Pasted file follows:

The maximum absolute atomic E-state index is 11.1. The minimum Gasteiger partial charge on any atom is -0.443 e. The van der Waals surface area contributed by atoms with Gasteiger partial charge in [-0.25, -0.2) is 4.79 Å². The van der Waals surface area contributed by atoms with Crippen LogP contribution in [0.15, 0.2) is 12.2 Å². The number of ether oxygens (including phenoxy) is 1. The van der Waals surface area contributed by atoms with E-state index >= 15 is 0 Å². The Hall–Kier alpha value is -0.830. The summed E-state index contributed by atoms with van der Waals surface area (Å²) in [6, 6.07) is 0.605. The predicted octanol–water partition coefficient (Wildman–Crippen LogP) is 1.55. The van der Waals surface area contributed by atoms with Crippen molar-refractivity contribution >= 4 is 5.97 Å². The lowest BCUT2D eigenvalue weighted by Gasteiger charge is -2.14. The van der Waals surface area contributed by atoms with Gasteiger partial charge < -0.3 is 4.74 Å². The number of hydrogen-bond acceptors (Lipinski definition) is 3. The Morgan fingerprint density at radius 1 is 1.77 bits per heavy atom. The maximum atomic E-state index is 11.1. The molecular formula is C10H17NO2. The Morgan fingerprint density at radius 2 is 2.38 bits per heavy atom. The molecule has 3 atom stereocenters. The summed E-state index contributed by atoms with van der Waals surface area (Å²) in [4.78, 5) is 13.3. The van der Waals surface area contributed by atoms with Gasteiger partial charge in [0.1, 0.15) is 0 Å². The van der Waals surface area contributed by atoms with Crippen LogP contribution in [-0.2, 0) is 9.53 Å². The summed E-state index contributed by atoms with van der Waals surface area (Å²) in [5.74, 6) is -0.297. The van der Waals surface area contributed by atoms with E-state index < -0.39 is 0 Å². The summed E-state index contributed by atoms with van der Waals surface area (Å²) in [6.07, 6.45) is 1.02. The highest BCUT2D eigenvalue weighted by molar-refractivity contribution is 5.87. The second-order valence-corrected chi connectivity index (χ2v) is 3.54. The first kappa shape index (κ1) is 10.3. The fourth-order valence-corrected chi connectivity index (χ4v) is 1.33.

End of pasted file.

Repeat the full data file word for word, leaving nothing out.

The maximum absolute atomic E-state index is 11.1. The minimum Gasteiger partial charge on any atom is -0.443 e. The van der Waals surface area contributed by atoms with Gasteiger partial charge in [-0.25, -0.2) is 4.79 Å². The van der Waals surface area contributed by atoms with Crippen LogP contribution in [0.15, 0.2) is 12.2 Å². The number of ether oxygens (including phenoxy) is 1. The van der Waals surface area contributed by atoms with E-state index >= 15 is 0 Å². The Hall–Kier alpha value is -0.830. The summed E-state index contributed by atoms with van der Waals surface area (Å²) in [6, 6.07) is 0.605. The predicted octanol–water partition coefficient (Wildman–Crippen LogP) is 1.55. The van der Waals surface area contributed by atoms with Crippen molar-refractivity contribution >= 4 is 5.97 Å². The lowest BCUT2D eigenvalue weighted by Gasteiger charge is -2.14. The van der Waals surface area contributed by atoms with Gasteiger partial charge < -0.3 is 4.74 Å². The number of hydrogen-bond acceptors (Lipinski definition) is 3. The Morgan fingerprint density at radius 1 is 1.77 bits per heavy atom. The maximum atomic E-state index is 11.1. The molecular formula is C10H17NO2. The Morgan fingerprint density at radius 2 is 2.38 bits per heavy atom. The molecule has 3 atom stereocenters. The summed E-state index contributed by atoms with van der Waals surface area (Å²) in [4.78, 5) is 13.3. The van der Waals surface area contributed by atoms with Gasteiger partial charge in [0.1, 0.15) is 0 Å². The van der Waals surface area contributed by atoms with Crippen LogP contribution in [-0.2, 0) is 9.53 Å². The summed E-state index contributed by atoms with van der Waals surface area (Å²) in [5.74, 6) is -0.297. The van der Waals surface area contributed by atoms with E-state index < -0.39 is 0 Å². The summed E-state index contributed by atoms with van der Waals surface area (Å²) in [6.07, 6.45) is 1.02. The highest BCUT2D eigenvalue weighted by molar-refractivity contribution is 5.87. The second-order valence-corrected chi connectivity index (χ2v) is 3.54. The first kappa shape index (κ1) is 10.3. The fourth-order valence-corrected chi connectivity index (χ4v) is 1.33.